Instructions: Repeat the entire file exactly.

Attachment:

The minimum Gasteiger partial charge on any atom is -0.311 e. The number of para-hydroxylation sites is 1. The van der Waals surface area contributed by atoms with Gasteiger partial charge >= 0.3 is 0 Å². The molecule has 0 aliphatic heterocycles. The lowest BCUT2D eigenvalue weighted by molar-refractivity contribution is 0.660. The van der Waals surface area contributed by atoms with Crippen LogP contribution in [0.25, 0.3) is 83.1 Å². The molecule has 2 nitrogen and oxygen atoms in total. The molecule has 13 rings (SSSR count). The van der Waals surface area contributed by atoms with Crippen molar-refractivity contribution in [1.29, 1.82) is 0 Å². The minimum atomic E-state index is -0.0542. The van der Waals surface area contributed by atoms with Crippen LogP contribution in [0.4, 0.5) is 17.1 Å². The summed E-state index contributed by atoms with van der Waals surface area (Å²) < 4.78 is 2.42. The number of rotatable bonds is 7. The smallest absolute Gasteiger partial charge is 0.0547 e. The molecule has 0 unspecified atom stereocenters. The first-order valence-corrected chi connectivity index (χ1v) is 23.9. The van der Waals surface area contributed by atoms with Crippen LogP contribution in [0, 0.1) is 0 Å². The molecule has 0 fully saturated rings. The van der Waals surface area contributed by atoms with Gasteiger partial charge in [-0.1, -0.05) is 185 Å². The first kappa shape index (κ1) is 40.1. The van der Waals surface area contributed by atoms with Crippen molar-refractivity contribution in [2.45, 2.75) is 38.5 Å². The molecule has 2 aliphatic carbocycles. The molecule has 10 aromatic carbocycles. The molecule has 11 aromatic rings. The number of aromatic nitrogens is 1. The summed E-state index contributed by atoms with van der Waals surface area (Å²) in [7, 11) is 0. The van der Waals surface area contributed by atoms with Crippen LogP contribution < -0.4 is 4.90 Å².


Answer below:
The minimum Gasteiger partial charge on any atom is -0.311 e. The number of para-hydroxylation sites is 1. The van der Waals surface area contributed by atoms with Gasteiger partial charge >= 0.3 is 0 Å². The molecule has 0 aliphatic heterocycles. The lowest BCUT2D eigenvalue weighted by molar-refractivity contribution is 0.660. The van der Waals surface area contributed by atoms with Crippen LogP contribution in [0.25, 0.3) is 83.1 Å². The molecule has 2 nitrogen and oxygen atoms in total. The molecule has 13 rings (SSSR count). The van der Waals surface area contributed by atoms with Crippen molar-refractivity contribution in [1.29, 1.82) is 0 Å². The minimum atomic E-state index is -0.0542. The van der Waals surface area contributed by atoms with Crippen LogP contribution in [0.4, 0.5) is 17.1 Å². The summed E-state index contributed by atoms with van der Waals surface area (Å²) < 4.78 is 2.42. The number of rotatable bonds is 7. The smallest absolute Gasteiger partial charge is 0.0547 e. The molecule has 0 unspecified atom stereocenters. The first-order valence-corrected chi connectivity index (χ1v) is 23.9. The van der Waals surface area contributed by atoms with Crippen LogP contribution in [0, 0.1) is 0 Å². The molecule has 0 fully saturated rings. The van der Waals surface area contributed by atoms with Gasteiger partial charge in [-0.1, -0.05) is 185 Å². The first kappa shape index (κ1) is 40.1. The van der Waals surface area contributed by atoms with Crippen molar-refractivity contribution in [2.45, 2.75) is 38.5 Å². The molecule has 2 aliphatic carbocycles. The molecule has 10 aromatic carbocycles. The molecule has 11 aromatic rings. The number of aromatic nitrogens is 1. The summed E-state index contributed by atoms with van der Waals surface area (Å²) in [7, 11) is 0. The van der Waals surface area contributed by atoms with Crippen LogP contribution < -0.4 is 4.90 Å².